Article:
AK: Getting Started
The Wasilla based indie-folk band already has a small group of devoted fans. Now, with the new CD they are reaching more listeners in zip-codes across the nation.
Imagine an evening sitting in your living room with dim yellow lights, indie-folk music floating throughout the room. You and your friends are sipping some Kaladi coffee. This is what four-piece, teen-band Gerygone & Twig created at the First Presbyterian Church of Wasilla for their CD release show a few weeks ago. Not to mention, they brought a cake shaped like a banjo.
The band met through friends and during choir at Colony High School in Palmer. Member Rainy Hastings explains how they chose the name Gerygone & Twig.
“Well, a Gerygone is an Australian songbird whose name translates to ‘born of sound’ and twig is also a verb which means to understand especially using your eyes,” Rainy Hastings said, explaining how the group came up with its name. “I think it’s a good metaphor for our style, the way we like to incorporate words that people don’t know and how all of our lyrics have a way deeper meaning than what they sound like they mean.”
From band bios to concert posters and their music, the group has a poetic, folksy style.
The bands primary instruments are guitar, banjo, violin and upright bass, and they often take turns playing them.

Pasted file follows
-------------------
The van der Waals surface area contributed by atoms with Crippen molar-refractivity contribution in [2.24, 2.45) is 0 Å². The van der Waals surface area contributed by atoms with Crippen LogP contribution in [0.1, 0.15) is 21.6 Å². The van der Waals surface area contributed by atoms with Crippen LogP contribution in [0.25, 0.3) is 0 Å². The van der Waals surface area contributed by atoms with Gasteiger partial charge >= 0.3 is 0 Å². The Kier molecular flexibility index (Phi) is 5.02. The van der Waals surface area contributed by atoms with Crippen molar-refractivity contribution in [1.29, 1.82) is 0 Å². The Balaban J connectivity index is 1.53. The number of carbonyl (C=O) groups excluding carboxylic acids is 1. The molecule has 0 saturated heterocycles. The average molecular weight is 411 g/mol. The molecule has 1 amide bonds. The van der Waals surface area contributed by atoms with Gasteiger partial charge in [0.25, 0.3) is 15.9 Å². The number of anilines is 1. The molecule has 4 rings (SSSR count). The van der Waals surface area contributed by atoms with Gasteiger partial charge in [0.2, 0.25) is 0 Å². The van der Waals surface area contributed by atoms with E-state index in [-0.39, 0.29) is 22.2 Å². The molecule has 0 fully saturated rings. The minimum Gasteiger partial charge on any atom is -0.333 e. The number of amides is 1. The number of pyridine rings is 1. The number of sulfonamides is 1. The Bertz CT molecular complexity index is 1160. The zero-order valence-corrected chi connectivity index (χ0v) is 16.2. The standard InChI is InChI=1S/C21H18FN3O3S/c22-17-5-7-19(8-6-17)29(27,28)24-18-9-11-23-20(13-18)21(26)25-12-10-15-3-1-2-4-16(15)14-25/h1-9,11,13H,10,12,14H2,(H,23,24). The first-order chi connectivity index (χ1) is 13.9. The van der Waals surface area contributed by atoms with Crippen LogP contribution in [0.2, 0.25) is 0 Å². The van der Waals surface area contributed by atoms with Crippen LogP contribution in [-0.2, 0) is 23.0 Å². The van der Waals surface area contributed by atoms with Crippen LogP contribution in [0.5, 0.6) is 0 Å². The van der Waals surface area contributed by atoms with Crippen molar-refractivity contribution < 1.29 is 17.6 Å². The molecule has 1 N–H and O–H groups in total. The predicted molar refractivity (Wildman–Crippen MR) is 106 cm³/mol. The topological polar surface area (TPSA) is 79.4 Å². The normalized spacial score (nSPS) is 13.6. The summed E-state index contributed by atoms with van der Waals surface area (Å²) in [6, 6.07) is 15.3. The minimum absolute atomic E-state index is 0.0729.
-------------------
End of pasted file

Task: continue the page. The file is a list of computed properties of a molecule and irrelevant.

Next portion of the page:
“Another signature part of our band is that we are pretty rich in harmonies, we sing together a lot,” Hastings said.
The groups influences are Sufjan Stevens, Fleet Foxes and Andrew Bird.
But the group was inspired by Alaska musician Marian Call, who also completed a successful Kickstarter campaign. She raised over $63,000 for her trip to Europe to tour and record a live album. Taking the lead from Call, Kari and her band set out with a smaller goal of raising enough money to record on their own in the Valley.
“We were like, we can do that! And so, we spent a long time making a stop-motion,” Kari said. “We made 1800 dollars to cover cost of the Slee-py.”
When the funds were raised, Gerygone & Twig purchased a small ProTools work station and recorded everything using just one microphone. Member Alex Lindgren says, friends with experience recording helped show them the ropes.
“We learned a lot in the process of doing this, then came the technical things like mixing and mastering,” Lindgren said.
Band member Grace Kari is happy with how the CD turned out
“The results were exceptional and way beyond our expectations,” she said.